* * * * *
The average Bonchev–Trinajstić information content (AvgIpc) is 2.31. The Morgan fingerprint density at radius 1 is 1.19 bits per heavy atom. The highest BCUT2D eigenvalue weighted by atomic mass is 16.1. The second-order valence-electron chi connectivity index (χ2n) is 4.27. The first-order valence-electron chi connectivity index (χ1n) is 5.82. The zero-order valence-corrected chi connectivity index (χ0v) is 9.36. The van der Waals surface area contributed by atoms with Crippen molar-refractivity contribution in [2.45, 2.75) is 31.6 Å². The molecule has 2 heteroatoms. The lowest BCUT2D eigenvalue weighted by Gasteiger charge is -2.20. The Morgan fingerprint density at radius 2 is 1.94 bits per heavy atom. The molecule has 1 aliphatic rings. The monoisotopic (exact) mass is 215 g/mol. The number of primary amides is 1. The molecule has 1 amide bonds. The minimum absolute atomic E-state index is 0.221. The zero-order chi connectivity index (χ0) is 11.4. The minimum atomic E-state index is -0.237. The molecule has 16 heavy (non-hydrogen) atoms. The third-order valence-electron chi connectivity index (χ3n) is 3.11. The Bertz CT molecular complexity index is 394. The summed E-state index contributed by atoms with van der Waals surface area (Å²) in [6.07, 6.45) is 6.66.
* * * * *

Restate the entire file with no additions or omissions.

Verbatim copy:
The average Bonchev–Trinajstić information content (AvgIpc) is 2.31. The Morgan fingerprint density at radius 1 is 1.19 bits per heavy atom. The highest BCUT2D eigenvalue weighted by atomic mass is 16.1. The second-order valence-electron chi connectivity index (χ2n) is 4.27. The first-order valence-electron chi connectivity index (χ1n) is 5.82. The zero-order valence-corrected chi connectivity index (χ0v) is 9.36. The van der Waals surface area contributed by atoms with Crippen molar-refractivity contribution in [2.45, 2.75) is 31.6 Å². The molecule has 2 heteroatoms. The lowest BCUT2D eigenvalue weighted by Gasteiger charge is -2.20. The Morgan fingerprint density at radius 2 is 1.94 bits per heavy atom. The molecule has 1 aliphatic rings. The monoisotopic (exact) mass is 215 g/mol. The number of primary amides is 1. The molecule has 1 amide bonds. The minimum absolute atomic E-state index is 0.221. The zero-order chi connectivity index (χ0) is 11.4. The minimum atomic E-state index is -0.237. The molecule has 16 heavy (non-hydrogen) atoms. The third-order valence-electron chi connectivity index (χ3n) is 3.11. The Bertz CT molecular complexity index is 394. The summed E-state index contributed by atoms with van der Waals surface area (Å²) in [6.07, 6.45) is 6.66.